SIMON: Gary, can you take us back to May 3, 1999?

ENGLAND: That's a tough trip. But I can do that.

SIMON: Please.

ENGLAND: Well, we knew a few days before, like several days before, there'd be severe thunderstorms, probably a few tornadoes. But everybody was still kind of iffy on how big and how bad. And I walked outside and, you know, and I, gosh, the atmosphere was heavy. I could smell the Gulf of Mexico all the way in Oklahoma; that moist, that smell you only smell a few times, and the clouds were streaming northward. And I just, something about it, I just walked right back in to the weather producer and I said call a priority one. And priority one meant we expect severe thunderstorms and tornadoes. Still didn't know they'd be that big. And about 4:30, 4 P.M., the first tornado touched down, you know, 150 miles, 140 miles or so southwest of Oklahoma City. Bang, it's on the ground. Bang, it's gone. Then it came back. It cycled. Other storms were going up at this same time.

To make a long story short, we ended up with about 60 tornadoes that day in our broadcast area. And the main one, the one that came onto the metro, well, this supercell just kept producing tornadoes. And it would weaken, then every time they came back they were larger. Got near Chickasha, Oklahoma, about 45 miles or so southwest of Oklahoma City, and I tell you, this stovepipe, stovepipe tornado - from the base of the thunderstorm straight to the ground was straight as the old stovepipe, and it was big. And around it was rotating a tornado that was about the size of a normal tornado. And right then I'm going, you know, this, boy, this doesn't look good at all. And as soon it got a little north of Chickasha, this damage there, it dissipated. We're watching it live. Just, bam, it's gone. We think, God, it's great. It's gone. And I swear, I don't know the exact time frame but it seemed like in 60 seconds or 120 seconds, it was back and it was a mile wide. It really was two miles wide. And you could see the power line flashes. It was just bam, bam, bam, bam.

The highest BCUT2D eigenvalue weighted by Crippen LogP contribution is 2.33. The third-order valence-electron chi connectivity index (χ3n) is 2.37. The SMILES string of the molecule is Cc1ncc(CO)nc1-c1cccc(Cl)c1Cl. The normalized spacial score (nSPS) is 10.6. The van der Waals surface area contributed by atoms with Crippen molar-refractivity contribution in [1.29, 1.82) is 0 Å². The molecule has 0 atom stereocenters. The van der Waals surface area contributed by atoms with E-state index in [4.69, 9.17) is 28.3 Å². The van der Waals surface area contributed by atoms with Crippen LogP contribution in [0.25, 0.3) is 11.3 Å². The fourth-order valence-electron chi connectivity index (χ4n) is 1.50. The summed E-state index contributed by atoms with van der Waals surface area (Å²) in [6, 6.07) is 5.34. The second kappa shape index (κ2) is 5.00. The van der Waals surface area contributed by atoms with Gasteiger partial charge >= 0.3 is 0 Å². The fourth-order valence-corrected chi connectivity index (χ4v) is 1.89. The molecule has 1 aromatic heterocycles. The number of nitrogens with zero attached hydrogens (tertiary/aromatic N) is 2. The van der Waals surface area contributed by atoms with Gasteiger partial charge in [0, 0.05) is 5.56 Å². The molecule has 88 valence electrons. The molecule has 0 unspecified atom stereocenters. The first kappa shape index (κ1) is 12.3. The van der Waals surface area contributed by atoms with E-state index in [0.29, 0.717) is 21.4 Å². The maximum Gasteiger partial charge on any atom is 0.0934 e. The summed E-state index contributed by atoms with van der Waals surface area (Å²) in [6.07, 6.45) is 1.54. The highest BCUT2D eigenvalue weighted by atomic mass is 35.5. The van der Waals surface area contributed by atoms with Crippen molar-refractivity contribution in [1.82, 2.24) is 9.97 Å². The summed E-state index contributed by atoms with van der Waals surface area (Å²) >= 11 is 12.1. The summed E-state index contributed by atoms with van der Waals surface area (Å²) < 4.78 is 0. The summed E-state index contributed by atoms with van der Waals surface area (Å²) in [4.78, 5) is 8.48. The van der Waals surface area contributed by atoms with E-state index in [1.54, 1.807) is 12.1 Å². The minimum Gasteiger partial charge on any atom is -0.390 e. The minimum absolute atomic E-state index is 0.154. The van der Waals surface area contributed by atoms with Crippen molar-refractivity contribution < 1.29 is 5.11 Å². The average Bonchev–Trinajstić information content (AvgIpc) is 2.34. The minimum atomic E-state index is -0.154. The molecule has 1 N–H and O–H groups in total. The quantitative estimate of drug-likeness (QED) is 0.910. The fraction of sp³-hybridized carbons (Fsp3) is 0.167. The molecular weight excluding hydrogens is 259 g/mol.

And when that's happening, you know it's in a populated area and you know that people are probably dying because not everyone gets the message. So, at some point - 'cause I'd never seen anything like this in my life. You know, I knew I had to say something different, 'cause we've done for years: take your immediate tornado precautions. Do it now. Blah, blah, blah. They'd heard that hundreds, if not thousands of times and I had to say something different. So, the first thing I said was, don't go out and look at this; it will kill you. And then a little after that I said, you need to be below ground level to survive.